Genomic Health, Taking a Hit on Bottom Line, Bets Next-Gen Sequencing Will Yield Next-Gen Diagnostics
Genomic Health built itself into a profitable business in molecular diagnostics by using genetics analysis instruments that were state-of-the-art in the middle part of the last decade. But as the Redwood City, CA-based diagnostics company (NASDAQ: GHDX) looks further into the future, it has come to a clear conclusion.
Out with the old, and in with the new.
Genomic Health is looking for a way to rekindle its rapid growth of the past few years, and betting on new technology is a big part of the strategy. The company said last week it generated $178 million in sales in 2010, and achieved its first full-year profit since it was founded in 2000. But investors didn’t see much to cheer about here, because revenue grew only 19 percent over the prior year, and the company forecasts are that growth will level off at around 12 percent to 18 percent growth next year. Wall Street sent the stock down 5 percent the next day.
Certainly, Genomic Health has short-term things it can do to maximize its bread-and-butter Oncotype DX test by expanding into international markets, and by branching beyond breast cancer into colon and prostate tumor tests. But as those products run their course over time, Genomic Health wants to be in position to roll out new tests based on the breakneck pace of innovation of the past couple years in fast/cheap gene sequencing. So it’s investing in new diagnostic tests will look for patterns in a lot more genes than today’s molecular diagnostics can, and will make discovery of new tests cheaper, says founder and executive chairman Randy Scott. The spending is a drag on Genomic Health’s financial performance today, but the bet is it will pay big dividends further in the future.
“We are heavily invested in R&D programs, like next-gen sequencing, that are going to impact our bottom line for the next five years,” Scott says. “But we think it will help us build this eventually into a multi-billion dollar business over the course of the next 10 years.”
You need to dive a little bit into the history of technology at Genomic Health to understand what’s going on here. The company developed its first Oncotype DX test based on an instrument known as a real-time PCR machine, which uses the TaqMan chemistry sold by Life Technologies’ Applied Biosystems unit. The instrument, which amplifies DNA samples for analysis, was used to help discover the original 21-gene signature that Genomic Health’s Oncotype DX uses to predict the chance a woman with breast cancer will relapse, and whether she will benefit from a round of preventive chemotherapy. The RT-PCR platform was the best choice at the time, Scott says, because it had “really exquisite sensitivity, reproducibility, and precision.” The machine has been so good on those parameters, Genomic Health continues to use it for running the commercial tests it performs today.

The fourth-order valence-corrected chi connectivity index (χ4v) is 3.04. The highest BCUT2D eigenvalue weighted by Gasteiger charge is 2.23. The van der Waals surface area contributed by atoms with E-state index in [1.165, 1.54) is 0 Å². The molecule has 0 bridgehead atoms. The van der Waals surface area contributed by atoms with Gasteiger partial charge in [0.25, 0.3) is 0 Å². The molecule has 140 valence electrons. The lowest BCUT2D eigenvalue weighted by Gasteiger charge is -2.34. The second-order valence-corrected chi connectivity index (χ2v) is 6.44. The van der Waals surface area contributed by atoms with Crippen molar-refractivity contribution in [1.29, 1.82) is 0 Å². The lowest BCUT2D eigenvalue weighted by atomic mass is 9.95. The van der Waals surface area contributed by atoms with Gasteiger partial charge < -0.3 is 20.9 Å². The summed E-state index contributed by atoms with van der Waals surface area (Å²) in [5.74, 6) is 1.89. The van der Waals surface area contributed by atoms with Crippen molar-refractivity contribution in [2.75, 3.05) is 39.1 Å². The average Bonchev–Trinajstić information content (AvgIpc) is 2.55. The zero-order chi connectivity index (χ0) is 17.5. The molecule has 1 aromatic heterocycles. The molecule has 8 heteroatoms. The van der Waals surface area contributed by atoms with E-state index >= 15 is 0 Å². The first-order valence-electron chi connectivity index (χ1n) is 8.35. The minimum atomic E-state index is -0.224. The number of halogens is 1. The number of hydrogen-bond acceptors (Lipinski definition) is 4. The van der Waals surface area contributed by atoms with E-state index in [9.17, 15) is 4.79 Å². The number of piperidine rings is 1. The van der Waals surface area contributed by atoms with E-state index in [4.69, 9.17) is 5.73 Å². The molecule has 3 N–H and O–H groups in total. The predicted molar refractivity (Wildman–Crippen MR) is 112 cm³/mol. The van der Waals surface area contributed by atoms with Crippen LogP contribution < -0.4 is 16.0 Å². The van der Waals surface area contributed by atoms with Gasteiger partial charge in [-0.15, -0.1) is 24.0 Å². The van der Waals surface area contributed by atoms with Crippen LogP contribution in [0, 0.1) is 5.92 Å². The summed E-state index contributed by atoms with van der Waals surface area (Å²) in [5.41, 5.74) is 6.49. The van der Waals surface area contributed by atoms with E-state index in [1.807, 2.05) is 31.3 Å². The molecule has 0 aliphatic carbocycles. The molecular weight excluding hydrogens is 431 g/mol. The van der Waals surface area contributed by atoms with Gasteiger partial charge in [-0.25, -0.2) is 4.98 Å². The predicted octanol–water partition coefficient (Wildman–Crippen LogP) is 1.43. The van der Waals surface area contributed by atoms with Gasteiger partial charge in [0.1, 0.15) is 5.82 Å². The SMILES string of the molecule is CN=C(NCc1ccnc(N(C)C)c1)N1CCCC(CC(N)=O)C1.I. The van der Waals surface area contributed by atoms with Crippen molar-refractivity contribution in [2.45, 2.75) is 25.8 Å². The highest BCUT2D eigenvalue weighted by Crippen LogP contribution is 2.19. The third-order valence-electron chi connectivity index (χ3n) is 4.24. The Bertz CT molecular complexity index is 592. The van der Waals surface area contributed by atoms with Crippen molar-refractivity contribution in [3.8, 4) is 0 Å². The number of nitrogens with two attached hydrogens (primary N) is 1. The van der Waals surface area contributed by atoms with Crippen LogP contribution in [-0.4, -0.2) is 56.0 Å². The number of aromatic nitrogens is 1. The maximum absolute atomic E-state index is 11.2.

But the more genes you want to analyze, the more expensive real-time PCR becomes. To recoup its sizable investment, Genomic Health to set a price of $4,000 for its one-time test, which has forced the company to run a lot of health economic analyses to justify the price. And as the company began to reach the limits of PCR technology, it started looking for a replacement platform, Scott says.
Given that several companies are now talking about sequencing entire genomes for $10,000 today, and potentially $1,000 or less in the not so distant future, it shouldn’t be a surprise that a company like Genomic Health is particularly interested. Over the past year, Genomic Health has been switching over its discovery research work to the new fast/cheap sequencing machines … Next Page »
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